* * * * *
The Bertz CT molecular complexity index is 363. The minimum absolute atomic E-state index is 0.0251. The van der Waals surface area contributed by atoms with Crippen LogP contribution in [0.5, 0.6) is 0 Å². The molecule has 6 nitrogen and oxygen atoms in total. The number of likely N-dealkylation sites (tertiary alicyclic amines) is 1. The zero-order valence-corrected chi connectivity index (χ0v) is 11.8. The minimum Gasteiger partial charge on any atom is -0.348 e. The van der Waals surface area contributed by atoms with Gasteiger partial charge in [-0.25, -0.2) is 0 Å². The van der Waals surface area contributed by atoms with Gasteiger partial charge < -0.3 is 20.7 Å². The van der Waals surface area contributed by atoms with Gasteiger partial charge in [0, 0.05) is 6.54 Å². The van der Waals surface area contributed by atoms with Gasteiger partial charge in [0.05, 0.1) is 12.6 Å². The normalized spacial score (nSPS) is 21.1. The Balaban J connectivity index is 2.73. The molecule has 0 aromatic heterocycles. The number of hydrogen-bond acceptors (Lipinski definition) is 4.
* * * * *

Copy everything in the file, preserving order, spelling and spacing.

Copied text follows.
The Bertz CT molecular complexity index is 363. The minimum absolute atomic E-state index is 0.0251. The van der Waals surface area contributed by atoms with Crippen LogP contribution in [0.5, 0.6) is 0 Å². The molecule has 6 nitrogen and oxygen atoms in total. The number of likely N-dealkylation sites (tertiary alicyclic amines) is 1. The zero-order valence-corrected chi connectivity index (χ0v) is 11.8. The minimum Gasteiger partial charge on any atom is -0.348 e. The van der Waals surface area contributed by atoms with Gasteiger partial charge in [-0.25, -0.2) is 0 Å². The van der Waals surface area contributed by atoms with Gasteiger partial charge < -0.3 is 20.7 Å². The van der Waals surface area contributed by atoms with Gasteiger partial charge in [0, 0.05) is 6.54 Å². The van der Waals surface area contributed by atoms with Gasteiger partial charge in [0.05, 0.1) is 12.6 Å². The normalized spacial score (nSPS) is 21.1. The Balaban J connectivity index is 2.73. The molecule has 0 aromatic heterocycles. The number of hydrogen-bond acceptors (Lipinski definition) is 4.